Legislative committees as information intermediaries: A unified theory of committee selection and amendment rules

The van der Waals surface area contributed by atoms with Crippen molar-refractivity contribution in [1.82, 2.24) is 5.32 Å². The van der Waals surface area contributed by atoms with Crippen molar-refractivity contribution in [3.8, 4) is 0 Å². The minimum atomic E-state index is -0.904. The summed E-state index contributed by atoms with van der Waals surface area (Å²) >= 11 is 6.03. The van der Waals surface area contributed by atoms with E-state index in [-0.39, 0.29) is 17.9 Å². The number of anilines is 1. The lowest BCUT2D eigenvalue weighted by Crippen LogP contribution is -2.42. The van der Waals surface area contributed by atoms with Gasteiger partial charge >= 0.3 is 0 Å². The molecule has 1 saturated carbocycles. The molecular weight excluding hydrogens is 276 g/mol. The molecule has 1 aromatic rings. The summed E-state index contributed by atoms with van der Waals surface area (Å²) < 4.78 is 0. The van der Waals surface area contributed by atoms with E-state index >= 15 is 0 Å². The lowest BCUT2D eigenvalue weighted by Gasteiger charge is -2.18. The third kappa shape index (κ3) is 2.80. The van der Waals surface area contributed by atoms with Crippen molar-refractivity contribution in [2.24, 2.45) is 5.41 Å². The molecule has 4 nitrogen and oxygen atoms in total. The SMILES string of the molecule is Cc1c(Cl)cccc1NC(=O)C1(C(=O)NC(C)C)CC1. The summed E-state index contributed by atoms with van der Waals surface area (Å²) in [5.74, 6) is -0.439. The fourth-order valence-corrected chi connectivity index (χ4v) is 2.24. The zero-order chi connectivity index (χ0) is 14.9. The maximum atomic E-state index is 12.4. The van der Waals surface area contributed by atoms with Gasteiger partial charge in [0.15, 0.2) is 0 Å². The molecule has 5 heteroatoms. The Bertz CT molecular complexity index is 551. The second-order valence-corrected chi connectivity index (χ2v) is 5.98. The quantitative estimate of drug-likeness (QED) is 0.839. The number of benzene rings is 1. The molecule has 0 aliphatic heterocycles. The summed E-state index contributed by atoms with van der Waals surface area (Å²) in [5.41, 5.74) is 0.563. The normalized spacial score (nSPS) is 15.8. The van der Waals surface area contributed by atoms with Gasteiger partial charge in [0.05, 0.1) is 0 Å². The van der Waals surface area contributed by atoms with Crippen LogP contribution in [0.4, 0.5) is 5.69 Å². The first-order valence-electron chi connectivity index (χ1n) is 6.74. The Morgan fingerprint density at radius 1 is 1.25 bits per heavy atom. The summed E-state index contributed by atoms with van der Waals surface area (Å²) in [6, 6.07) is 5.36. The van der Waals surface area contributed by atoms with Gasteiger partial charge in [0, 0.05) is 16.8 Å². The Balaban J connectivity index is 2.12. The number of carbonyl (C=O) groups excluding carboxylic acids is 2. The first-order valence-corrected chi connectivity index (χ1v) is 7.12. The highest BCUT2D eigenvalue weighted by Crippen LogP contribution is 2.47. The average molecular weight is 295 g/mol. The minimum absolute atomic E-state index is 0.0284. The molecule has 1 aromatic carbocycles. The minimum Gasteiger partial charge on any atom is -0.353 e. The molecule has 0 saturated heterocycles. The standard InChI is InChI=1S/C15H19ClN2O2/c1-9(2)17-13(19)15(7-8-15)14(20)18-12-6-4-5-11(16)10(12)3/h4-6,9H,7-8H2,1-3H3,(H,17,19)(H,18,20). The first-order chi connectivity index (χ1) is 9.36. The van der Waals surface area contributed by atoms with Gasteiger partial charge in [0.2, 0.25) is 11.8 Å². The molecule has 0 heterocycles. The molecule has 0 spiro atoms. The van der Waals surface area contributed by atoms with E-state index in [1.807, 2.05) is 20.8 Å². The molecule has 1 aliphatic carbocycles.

This paper considers a model of legislative decision-making, in which information must be collected from a strategic lobbyist. The legislature appoints a committee to communicate with the lobbyist and propose a bill, and determines whether the proposal is processed under open or closed rule. Consistent with empirical evidence, it can be optimal for the legislature to appoint a biased committee and, depending on the lobbyist's bias, both open and closed rule are used in equilibrium. For small lobbyist bias, it is optimal to choose closed rule and a committee whose interests are perfectly aligned with the lobbyist's. For intermediate lobbyist bias, closed rule remains optimal with a committee whose preferences lie between those of the legislature and those of the lobbyist. For large lobbyist bias, open rule and a committee biased against the lobbyist become optimal.
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